PDF is nice since it is easily accessible but working at a staffing firm, I can tell you that they annoy the hell out of us. They are not parsible for automatic entry into our database. Which means either your either forcing the recruiter to type it in manually, or create an indexing file for directory searching. In other words – creating more work for them which they never appreciate.

    Steer clear of the PDF resume.

  10. kmonsoor

    Nice post :)
    but best choice is definitely TXT file; so most of the big organizations prefer that. As most of them use some some automatic text tools to organige all the resumes, they sometimes mess up with PDF or DOC let alone DOCX.

    But beware of some pitfalls in case of text:
    - DON’T use any TABs in your text
    - format & indent with SPACEs
    - by investing some time & brain, u can write ur CV in text very nicely but keeping simplicity.
    - whether u use mac/linux/windows, choose Windows style line break(or simply windows format) while u save

    best of luck, job hunter :)

    – kmonsoor.com

  11. Rasputin Paskudniak

    Over 20 years ago, this method used to get me instant interviews. But the times, they are a-changin’.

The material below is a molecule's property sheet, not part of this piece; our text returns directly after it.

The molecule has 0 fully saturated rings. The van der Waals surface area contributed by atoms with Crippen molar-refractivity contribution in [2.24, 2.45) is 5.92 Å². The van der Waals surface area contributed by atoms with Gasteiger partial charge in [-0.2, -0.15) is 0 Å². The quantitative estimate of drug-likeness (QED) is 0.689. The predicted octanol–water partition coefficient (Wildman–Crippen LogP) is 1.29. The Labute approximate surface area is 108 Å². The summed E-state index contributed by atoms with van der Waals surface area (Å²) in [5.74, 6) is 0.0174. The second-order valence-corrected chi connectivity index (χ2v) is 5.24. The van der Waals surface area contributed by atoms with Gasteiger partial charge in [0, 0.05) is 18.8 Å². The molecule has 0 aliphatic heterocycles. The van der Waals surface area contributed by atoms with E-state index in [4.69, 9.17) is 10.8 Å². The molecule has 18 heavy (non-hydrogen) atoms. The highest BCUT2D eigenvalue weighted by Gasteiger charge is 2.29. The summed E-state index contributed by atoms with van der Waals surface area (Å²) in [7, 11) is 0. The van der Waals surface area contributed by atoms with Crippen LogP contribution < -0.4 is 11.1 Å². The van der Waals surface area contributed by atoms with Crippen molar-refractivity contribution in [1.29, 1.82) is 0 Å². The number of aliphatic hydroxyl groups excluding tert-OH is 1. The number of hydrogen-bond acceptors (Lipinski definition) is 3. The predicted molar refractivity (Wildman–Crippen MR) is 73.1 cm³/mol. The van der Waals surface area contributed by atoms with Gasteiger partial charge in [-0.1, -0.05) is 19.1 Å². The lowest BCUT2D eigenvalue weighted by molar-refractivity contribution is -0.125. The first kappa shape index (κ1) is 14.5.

A couple of modern problems with dropping the resume personally:

    1. In most office buildings (in NYC anyway) just try to get past the security desk to go to an office without an appointment with the person to whom you wish to deliver said resume.
    2. If you can get into the office, the receptionist will likely give you the brush-off treatment and you will not get near the target person. You can leave your resume at the desk but it is just as likely to get trashed the moment you walk out the door.

  12. Heyhey

    Did send an application to a company a week ago, and I did send everything as PDF. A friend of me did to send an application, but the company replied and asked for something else than ODT :)

  13. James Conway, Jr.

    This isn’t relevant to the topic of the article, but is an important (if obvious) hint for any writing that is going to be read by an educated person.
    Be sure that it contains no grammatical mistakes! A large percentage of the comments here contain mistakes that are fairly common, but stick out to anyone who studied (and passed) basic English writing courses. i.e. “your” instead of “you’re”.
    If you aren’t certain that you can write your resume without making obvious mistakes, find someone who is capable of proofreading it for you.
    I realize that this may sound trivial, but I can assure you that a resume containg poor grammer, spelling, sentence construction, etc. will take second place to a correctly constructed one; especially in an office environment.
    Sorry, I can’t help myself. My mother was an English teacher.